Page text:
Pipeline project turns rocky
Halted after damage to Ohio streams found
By Howard Wilkinson
The Cincinnati Enquirer
A year ago, environmentalists and landowners in southern
Ohio tried and failed to stop Marathon Ashland Petroleum's
149-mile underground pipeline project by saying that construction
would damage many of the 363 streams it would cross.
It turns out they may have been right.
Last week, officials of the U.S. Army Corps of Engineers'
Huntington District halted construction with 40 miles
of trenching to go when inspections revealed violations
in a section running through the Richland Furnace State
Forest in Jackson County.
Inspectors said workers had dumped fill material into
waterways, failed to control sediment and erosion, and
did construction work outside the approved right-of-way.
"I hate to say we told you so, but we told you so,''
said Rick Sahli, the Columbus lawyer who represents Stop
the Ohio Pipeline.
The group is made up of residents of the Columbus area
and the scenic Hocking Hills of southeastern Ohio. It
battled the pipeline project for years before the Army
Corps issued the construction permit in July 2002.
The $100 million project will connect a Marathon storage
facility in Kenova, W.Va., to a terminal on the west side
of Columbus through a 14-inch pipeline, buried 4 feet
deep, that will be capable of carrying 80,000 gallons
of fuel a day - fuel the company says it needs for a growing
central Ohio market.
The line will snake under the Ohio River and up through
eight Ohio counties. Using a 1916 right-of-way, it will
pass through nature preserves and come close to the Hocking
Hills State Park and Hocking State and Wayne National
Last week's inspection of the pipeline project was the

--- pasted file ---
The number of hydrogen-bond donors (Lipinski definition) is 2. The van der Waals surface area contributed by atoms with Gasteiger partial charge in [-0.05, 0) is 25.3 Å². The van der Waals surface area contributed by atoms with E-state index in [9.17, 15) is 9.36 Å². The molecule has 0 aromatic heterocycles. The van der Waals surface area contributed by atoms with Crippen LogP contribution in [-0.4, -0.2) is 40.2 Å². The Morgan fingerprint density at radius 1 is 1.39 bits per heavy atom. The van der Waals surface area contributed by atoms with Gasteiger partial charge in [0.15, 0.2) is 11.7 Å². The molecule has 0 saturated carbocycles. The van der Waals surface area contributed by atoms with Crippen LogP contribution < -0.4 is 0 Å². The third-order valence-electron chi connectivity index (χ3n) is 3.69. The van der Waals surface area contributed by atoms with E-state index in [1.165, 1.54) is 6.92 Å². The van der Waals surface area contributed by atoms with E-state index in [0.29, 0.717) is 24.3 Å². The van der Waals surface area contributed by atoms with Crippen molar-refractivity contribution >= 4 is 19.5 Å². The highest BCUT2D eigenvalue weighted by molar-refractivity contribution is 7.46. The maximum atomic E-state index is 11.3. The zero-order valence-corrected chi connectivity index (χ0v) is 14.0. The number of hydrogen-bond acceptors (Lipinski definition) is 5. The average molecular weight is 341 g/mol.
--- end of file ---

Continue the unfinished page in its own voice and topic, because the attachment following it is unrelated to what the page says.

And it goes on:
fourth conducted by the Army Corps that found problems,
mostly dealing with soil erosion. Officials of the Ohio
Environmental Protection Agency also inspected various
points of the pipeline construction and found similar
Ohio River Pipe Line LLC - the Marathon Ashland subsidiary
that holds the permit - came to an agreement with the
Army Corps on an interim plan to clean up and repair the
damage along the right-of-way.
But the company cannot resume digging its trench and
laying pipeline until it submits a plan detailing how
it will comply with the construction permit's environmental
requirements. The pipeline company still has about 40
miles to go, including the section that runs through the
Hocking Hills, Ohio's second-largest tourist attraction
behind only the Lake Erie islands.
Company officials say they will do whatever it takes
to bring the project into compliance. About 100 of the
project's 600 employees and contractors work on compliance
issues. The company is going to double that number.
Chuck Minsker, a spokesman for the Huntington District
of the Army Corps, said officials will review the company's
plan and decide whether to reinstate, modify or revoke
Ohio River Pipe Line's permit.
"There's no way to say how long that process will
take,'' said Minsker.
Larry Menchhofer is one of the Hocking County property
owners whose land is being bisected by the pipeline. Last
fall, crews felling timber cut a 60-foot swath through
his land, a hilly expanse of meadows, creek gorges and
massive rock formations.
"I'm not at all surprised that (the company) has
not complied,'' Menchhofer said. "They've done very
little to control the erosion on my land.''
Sahli said the problems found in the inspections were
"That is why we argued against burying a pipeline
in very rugged terrain where the soil is so thin,'' Sahli
said. "It was just common sense.''